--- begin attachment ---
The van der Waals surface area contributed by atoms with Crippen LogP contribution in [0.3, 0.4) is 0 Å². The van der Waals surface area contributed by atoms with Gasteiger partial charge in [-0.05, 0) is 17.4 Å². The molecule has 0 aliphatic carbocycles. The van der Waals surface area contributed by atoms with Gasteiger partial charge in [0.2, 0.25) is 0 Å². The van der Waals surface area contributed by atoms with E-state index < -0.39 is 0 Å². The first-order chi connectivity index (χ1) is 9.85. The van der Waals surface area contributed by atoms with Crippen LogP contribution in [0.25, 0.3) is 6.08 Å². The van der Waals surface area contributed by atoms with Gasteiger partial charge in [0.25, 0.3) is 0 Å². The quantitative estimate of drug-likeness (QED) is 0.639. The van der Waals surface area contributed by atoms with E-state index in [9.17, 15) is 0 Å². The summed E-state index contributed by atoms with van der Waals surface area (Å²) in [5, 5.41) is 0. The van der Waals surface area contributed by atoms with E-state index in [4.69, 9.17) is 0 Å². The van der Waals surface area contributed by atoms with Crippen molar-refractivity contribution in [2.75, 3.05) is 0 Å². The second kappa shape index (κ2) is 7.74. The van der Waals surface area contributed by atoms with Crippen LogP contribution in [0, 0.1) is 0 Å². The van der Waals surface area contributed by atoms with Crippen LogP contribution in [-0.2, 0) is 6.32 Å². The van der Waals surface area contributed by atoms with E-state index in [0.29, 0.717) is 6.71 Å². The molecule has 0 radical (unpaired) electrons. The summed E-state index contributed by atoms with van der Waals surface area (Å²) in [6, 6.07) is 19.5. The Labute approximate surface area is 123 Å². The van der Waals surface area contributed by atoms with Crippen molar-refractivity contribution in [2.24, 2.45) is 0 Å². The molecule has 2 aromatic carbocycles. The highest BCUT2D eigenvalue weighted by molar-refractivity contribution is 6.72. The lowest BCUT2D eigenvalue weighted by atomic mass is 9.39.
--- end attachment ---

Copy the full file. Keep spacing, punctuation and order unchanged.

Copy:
The van der Waals surface area contributed by atoms with Crippen LogP contribution in [0.3, 0.4) is 0 Å². The van der Waals surface area contributed by atoms with Gasteiger partial charge in [-0.05, 0) is 17.4 Å². The molecule has 0 aliphatic carbocycles. The van der Waals surface area contributed by atoms with Gasteiger partial charge in [0.2, 0.25) is 0 Å². The van der Waals surface area contributed by atoms with E-state index < -0.39 is 0 Å². The first-order chi connectivity index (χ1) is 9.85. The van der Waals surface area contributed by atoms with Crippen LogP contribution in [0.25, 0.3) is 6.08 Å². The van der Waals surface area contributed by atoms with Gasteiger partial charge in [0.25, 0.3) is 0 Å². The quantitative estimate of drug-likeness (QED) is 0.639. The van der Waals surface area contributed by atoms with E-state index in [9.17, 15) is 0 Å². The summed E-state index contributed by atoms with van der Waals surface area (Å²) in [5, 5.41) is 0. The van der Waals surface area contributed by atoms with E-state index in [4.69, 9.17) is 0 Å². The van der Waals surface area contributed by atoms with Crippen molar-refractivity contribution in [2.75, 3.05) is 0 Å². The second kappa shape index (κ2) is 7.74. The van der Waals surface area contributed by atoms with Crippen LogP contribution in [0, 0.1) is 0 Å². The van der Waals surface area contributed by atoms with Crippen LogP contribution in [-0.2, 0) is 6.32 Å². The van der Waals surface area contributed by atoms with E-state index in [0.29, 0.717) is 6.71 Å². The molecule has 0 radical (unpaired) electrons. The summed E-state index contributed by atoms with van der Waals surface area (Å²) in [6, 6.07) is 19.5. The Labute approximate surface area is 123 Å². The van der Waals surface area contributed by atoms with Crippen molar-refractivity contribution in [2.24, 2.45) is 0 Å². The molecule has 2 aromatic carbocycles. The highest BCUT2D eigenvalue weighted by molar-refractivity contribution is 6.72. The lowest BCUT2D eigenvalue weighted by atomic mass is 9.39.